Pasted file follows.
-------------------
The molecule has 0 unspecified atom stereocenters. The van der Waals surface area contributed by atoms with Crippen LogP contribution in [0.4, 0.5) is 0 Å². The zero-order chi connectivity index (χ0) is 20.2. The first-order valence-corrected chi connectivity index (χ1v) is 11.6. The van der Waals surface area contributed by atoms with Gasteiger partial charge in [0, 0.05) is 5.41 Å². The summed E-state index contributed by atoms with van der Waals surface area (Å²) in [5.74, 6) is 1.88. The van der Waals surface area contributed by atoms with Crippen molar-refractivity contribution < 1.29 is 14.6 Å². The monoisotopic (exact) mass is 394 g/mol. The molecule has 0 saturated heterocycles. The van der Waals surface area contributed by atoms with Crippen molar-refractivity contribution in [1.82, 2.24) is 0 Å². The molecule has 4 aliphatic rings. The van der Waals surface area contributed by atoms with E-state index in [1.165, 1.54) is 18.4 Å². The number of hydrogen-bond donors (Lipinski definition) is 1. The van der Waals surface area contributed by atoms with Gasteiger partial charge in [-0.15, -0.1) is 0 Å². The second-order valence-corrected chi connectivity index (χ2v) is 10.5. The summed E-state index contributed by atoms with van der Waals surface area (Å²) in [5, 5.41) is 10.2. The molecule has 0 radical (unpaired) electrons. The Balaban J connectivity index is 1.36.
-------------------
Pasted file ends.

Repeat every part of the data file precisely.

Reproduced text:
The molecule has 0 unspecified atom stereocenters. The van der Waals surface area contributed by atoms with Crippen LogP contribution in [0.4, 0.5) is 0 Å². The zero-order chi connectivity index (χ0) is 20.2. The first-order valence-corrected chi connectivity index (χ1v) is 11.6. The van der Waals surface area contributed by atoms with Gasteiger partial charge in [0, 0.05) is 5.41 Å². The summed E-state index contributed by atoms with van der Waals surface area (Å²) in [5.74, 6) is 1.88. The van der Waals surface area contributed by atoms with Crippen molar-refractivity contribution < 1.29 is 14.6 Å². The monoisotopic (exact) mass is 394 g/mol. The molecule has 0 saturated heterocycles. The van der Waals surface area contributed by atoms with Crippen molar-refractivity contribution in [1.82, 2.24) is 0 Å². The molecule has 4 aliphatic rings. The van der Waals surface area contributed by atoms with E-state index in [1.165, 1.54) is 18.4 Å². The number of hydrogen-bond donors (Lipinski definition) is 1. The van der Waals surface area contributed by atoms with Gasteiger partial charge in [-0.15, -0.1) is 0 Å². The second-order valence-corrected chi connectivity index (χ2v) is 10.5. The summed E-state index contributed by atoms with van der Waals surface area (Å²) in [5, 5.41) is 10.2. The molecule has 0 radical (unpaired) electrons. The Balaban J connectivity index is 1.36.